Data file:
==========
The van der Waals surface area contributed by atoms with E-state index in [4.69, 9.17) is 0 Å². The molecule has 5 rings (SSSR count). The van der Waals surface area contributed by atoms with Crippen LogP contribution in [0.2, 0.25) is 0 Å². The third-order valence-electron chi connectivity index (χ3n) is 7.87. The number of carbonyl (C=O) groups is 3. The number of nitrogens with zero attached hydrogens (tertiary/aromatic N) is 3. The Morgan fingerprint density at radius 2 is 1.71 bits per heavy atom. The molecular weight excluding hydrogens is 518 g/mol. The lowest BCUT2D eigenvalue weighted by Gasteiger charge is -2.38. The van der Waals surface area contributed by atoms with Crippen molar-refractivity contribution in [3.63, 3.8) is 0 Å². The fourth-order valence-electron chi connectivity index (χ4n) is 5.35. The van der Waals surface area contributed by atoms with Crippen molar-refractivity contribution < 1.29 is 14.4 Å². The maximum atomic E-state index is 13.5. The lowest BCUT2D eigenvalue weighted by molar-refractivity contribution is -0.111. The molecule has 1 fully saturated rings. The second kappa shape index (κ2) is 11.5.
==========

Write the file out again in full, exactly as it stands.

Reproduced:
The van der Waals surface area contributed by atoms with E-state index in [4.69, 9.17) is 0 Å². The molecule has 5 rings (SSSR count). The van der Waals surface area contributed by atoms with Crippen LogP contribution in [0.2, 0.25) is 0 Å². The third-order valence-electron chi connectivity index (χ3n) is 7.87. The number of carbonyl (C=O) groups is 3. The number of nitrogens with zero attached hydrogens (tertiary/aromatic N) is 3. The Morgan fingerprint density at radius 2 is 1.71 bits per heavy atom. The molecular weight excluding hydrogens is 518 g/mol. The lowest BCUT2D eigenvalue weighted by Gasteiger charge is -2.38. The van der Waals surface area contributed by atoms with Crippen molar-refractivity contribution in [3.63, 3.8) is 0 Å². The fourth-order valence-electron chi connectivity index (χ4n) is 5.35. The van der Waals surface area contributed by atoms with Crippen molar-refractivity contribution < 1.29 is 14.4 Å². The maximum atomic E-state index is 13.5. The lowest BCUT2D eigenvalue weighted by molar-refractivity contribution is -0.111. The molecule has 1 fully saturated rings. The second kappa shape index (κ2) is 11.5.